[Association between migrant status and depressive symptoms in the older population in Germany]

Psychiatr Prax. 2012 Apr;39(3):116-21. doi: 10.1055/s-0031-1276936. Epub 2011 Nov 28.
[Article in German]


Objective: To assess the association between migrant status and depressive symptoms among the older population in Germany.

Methods: In a cross-sectional study with the German subsample of the Survey of Health, Ageing and Retirement in Europe (SHARE), a population-based sample of 2890 German residents aged 50 years or older (mean age 65 years, 55 % women), the association between migrant status (defined as being born outside of, and having immigrated to Germany) and depressive symptoms (≥ 4 points on the EURO-D scale) was examined by multiple logistic regression analysis.

Results: A total of 539 respondents (19 %) were migrants. Prevalence of depressive symptoms was higher in migrants (28 %) than in non-migrants (19 %, p < 0.001). Migrant status remained associated with depressive symptoms (odds ratio 1.50, 95 % confidence interval 1.11-2.01) in logistic regression analysis adjusting for sociodemographic factors, indicators of physical health, and cognitive function.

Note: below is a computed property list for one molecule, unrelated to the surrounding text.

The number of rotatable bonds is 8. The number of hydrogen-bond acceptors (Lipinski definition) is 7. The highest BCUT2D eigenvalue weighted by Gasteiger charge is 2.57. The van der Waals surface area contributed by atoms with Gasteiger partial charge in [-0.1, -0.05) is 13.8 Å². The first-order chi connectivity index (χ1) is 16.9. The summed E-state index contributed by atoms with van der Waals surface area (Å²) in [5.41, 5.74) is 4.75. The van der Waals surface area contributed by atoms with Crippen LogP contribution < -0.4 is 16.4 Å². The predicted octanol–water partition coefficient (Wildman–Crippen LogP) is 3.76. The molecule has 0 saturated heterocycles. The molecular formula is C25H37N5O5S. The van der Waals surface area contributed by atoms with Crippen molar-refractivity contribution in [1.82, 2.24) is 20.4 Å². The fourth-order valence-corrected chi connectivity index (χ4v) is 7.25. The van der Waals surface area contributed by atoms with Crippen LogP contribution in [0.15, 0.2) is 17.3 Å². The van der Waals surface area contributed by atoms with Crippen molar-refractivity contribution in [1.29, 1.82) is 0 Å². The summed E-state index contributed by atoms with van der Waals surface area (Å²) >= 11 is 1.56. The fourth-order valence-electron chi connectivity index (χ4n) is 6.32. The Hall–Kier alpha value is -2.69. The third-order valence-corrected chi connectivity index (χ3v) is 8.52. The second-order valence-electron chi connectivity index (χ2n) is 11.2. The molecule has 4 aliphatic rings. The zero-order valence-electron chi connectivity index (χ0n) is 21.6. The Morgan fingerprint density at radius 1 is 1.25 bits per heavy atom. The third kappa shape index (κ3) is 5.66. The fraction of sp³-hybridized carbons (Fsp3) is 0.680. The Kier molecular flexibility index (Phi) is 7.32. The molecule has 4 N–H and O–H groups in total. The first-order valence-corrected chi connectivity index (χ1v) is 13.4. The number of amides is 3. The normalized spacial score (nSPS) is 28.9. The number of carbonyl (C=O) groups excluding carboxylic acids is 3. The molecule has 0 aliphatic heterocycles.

Conclusions: The results suggest an association between migrant status and depressive symptoms in the older population in Germany that was independent of other predictors of late-life depression included in this analysis.

Publication types

  • English Abstract

MeSH terms

  • Activities of Daily Living / classification
  • Age Factors
  • Aged
  • Chronic Disease / epidemiology
  • Chronic Disease / psychology
  • Comorbidity
  • Cross-Sectional Studies
  • Depressive Disorder / epidemiology*
  • Depressive Disorder / etiology
  • Depressive Disorder / psychology*
  • Disabled Persons
  • Emigrants and Immigrants / psychology*
  • Emigrants and Immigrants / statistics & numerical data*
  • Europe / ethnology
  • Female
  • Germany
  • Health Surveys
  • Humans
  • Male
  • Mass Screening
  • Middle Aged
  • Risk Factors
  • Statistics as Topic
  • Unemployment